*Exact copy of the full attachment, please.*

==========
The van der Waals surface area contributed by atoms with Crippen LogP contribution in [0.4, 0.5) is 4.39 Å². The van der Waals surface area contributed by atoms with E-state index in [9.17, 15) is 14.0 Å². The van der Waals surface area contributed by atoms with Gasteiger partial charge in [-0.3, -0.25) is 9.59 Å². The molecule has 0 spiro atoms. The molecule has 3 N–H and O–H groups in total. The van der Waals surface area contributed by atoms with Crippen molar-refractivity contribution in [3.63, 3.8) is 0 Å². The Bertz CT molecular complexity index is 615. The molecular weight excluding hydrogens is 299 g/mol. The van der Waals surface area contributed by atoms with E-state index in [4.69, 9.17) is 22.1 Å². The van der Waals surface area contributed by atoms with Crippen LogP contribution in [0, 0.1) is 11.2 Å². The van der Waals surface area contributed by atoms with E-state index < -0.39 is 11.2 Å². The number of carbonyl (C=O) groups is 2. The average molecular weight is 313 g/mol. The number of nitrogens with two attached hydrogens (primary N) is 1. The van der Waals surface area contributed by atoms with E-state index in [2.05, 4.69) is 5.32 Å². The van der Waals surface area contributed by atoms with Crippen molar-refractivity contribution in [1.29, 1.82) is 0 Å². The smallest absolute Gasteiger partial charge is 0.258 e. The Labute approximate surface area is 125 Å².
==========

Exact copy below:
The van der Waals surface area contributed by atoms with Crippen LogP contribution in [0.4, 0.5) is 4.39 Å². The van der Waals surface area contributed by atoms with E-state index in [9.17, 15) is 14.0 Å². The van der Waals surface area contributed by atoms with Gasteiger partial charge in [-0.3, -0.25) is 9.59 Å². The molecule has 0 spiro atoms. The molecule has 3 N–H and O–H groups in total. The van der Waals surface area contributed by atoms with Crippen molar-refractivity contribution in [3.63, 3.8) is 0 Å². The Bertz CT molecular complexity index is 615. The molecular weight excluding hydrogens is 299 g/mol. The van der Waals surface area contributed by atoms with E-state index in [4.69, 9.17) is 22.1 Å². The van der Waals surface area contributed by atoms with Crippen LogP contribution in [0, 0.1) is 11.2 Å². The van der Waals surface area contributed by atoms with E-state index < -0.39 is 11.2 Å². The number of carbonyl (C=O) groups is 2. The average molecular weight is 313 g/mol. The number of nitrogens with two attached hydrogens (primary N) is 1. The van der Waals surface area contributed by atoms with E-state index in [2.05, 4.69) is 5.32 Å². The van der Waals surface area contributed by atoms with Crippen molar-refractivity contribution in [1.29, 1.82) is 0 Å². The smallest absolute Gasteiger partial charge is 0.258 e. The Labute approximate surface area is 125 Å².